The low-cost U.S. carrier will eliminate the online or airport check-in requirement for passengers flying in Even More Space seats starting immediately. The airline is calling this "automatic check-in." JetBlue plans to offer a check-in free experience to more of its passengers by 2015.

Instead of having to check in online or at the airport within 24 hours of departure, Even More Space flyers will now get an e-mail from JetBlue that contains their boarding passes—simple and easy. So if you don't have any bags to check and you've booked an Even More Space seat, you can just show up at the airport and go to the gate with your boarding pass. No checking in required. Better yet, passengers with the JetBlue app on their phones can use e-boarding passes at select airports, no printing necessary. (The email JetBlue sends will give details on all of these options.)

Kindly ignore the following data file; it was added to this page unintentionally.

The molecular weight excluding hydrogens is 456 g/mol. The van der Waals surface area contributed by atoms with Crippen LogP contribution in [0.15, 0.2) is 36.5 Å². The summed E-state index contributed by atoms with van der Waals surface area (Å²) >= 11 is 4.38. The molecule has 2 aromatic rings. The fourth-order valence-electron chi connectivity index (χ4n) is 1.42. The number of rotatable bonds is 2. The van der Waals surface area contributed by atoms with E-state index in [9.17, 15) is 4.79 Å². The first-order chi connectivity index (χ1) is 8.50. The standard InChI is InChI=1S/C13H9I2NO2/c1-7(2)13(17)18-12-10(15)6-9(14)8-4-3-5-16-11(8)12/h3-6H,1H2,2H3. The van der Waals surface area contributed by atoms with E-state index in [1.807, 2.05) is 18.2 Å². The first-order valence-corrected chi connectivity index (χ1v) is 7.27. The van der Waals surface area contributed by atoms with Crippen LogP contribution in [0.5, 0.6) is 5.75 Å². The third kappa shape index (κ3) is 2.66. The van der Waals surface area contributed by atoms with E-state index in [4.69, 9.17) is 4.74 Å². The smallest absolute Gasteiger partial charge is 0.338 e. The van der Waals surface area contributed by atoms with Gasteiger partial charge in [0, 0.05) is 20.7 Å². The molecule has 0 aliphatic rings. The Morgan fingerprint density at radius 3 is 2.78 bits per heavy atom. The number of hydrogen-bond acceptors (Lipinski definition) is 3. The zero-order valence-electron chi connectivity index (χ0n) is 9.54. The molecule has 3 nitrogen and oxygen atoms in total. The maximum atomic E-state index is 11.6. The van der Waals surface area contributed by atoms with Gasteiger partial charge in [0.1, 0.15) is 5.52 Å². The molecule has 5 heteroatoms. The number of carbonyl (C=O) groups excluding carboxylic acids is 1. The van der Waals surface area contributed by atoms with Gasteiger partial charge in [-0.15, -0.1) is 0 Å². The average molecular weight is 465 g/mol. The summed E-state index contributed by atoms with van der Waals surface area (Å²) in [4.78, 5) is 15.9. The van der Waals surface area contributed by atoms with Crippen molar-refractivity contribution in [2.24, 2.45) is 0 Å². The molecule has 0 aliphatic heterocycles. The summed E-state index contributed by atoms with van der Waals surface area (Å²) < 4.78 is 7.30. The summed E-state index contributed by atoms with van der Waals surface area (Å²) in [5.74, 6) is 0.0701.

According to Blair Koch, JetBlue Vice President Commercial and Shared Development Services, "The idea of asking customers to jump an additional hurdle before their flight is an increasingly antiquated concept. By having the right systems in place, we can remove this step, and even help identify and prevent issues that can hinder customers from fully enjoying their travel experience."

Eliminating one more hassle in the flying process is a step in the right direction. It's one less thing to remember. Some carriers already offer an automatic check-in option; Lufthansa is one example. The German airline gives flyers the option to select an automatic check-in when booking flights. A few other international carriers provide automatic check-in, but JetBlue is the first U.S. airline we know of that is beginning to offer this option for its passengers.

JetBlue's current plan for Even More Space flyers is just a trial. Although automatic check-in will likely save money for the airline by helping to cut airport-service costs, we'll have to wait and see if the scheme is here to stay.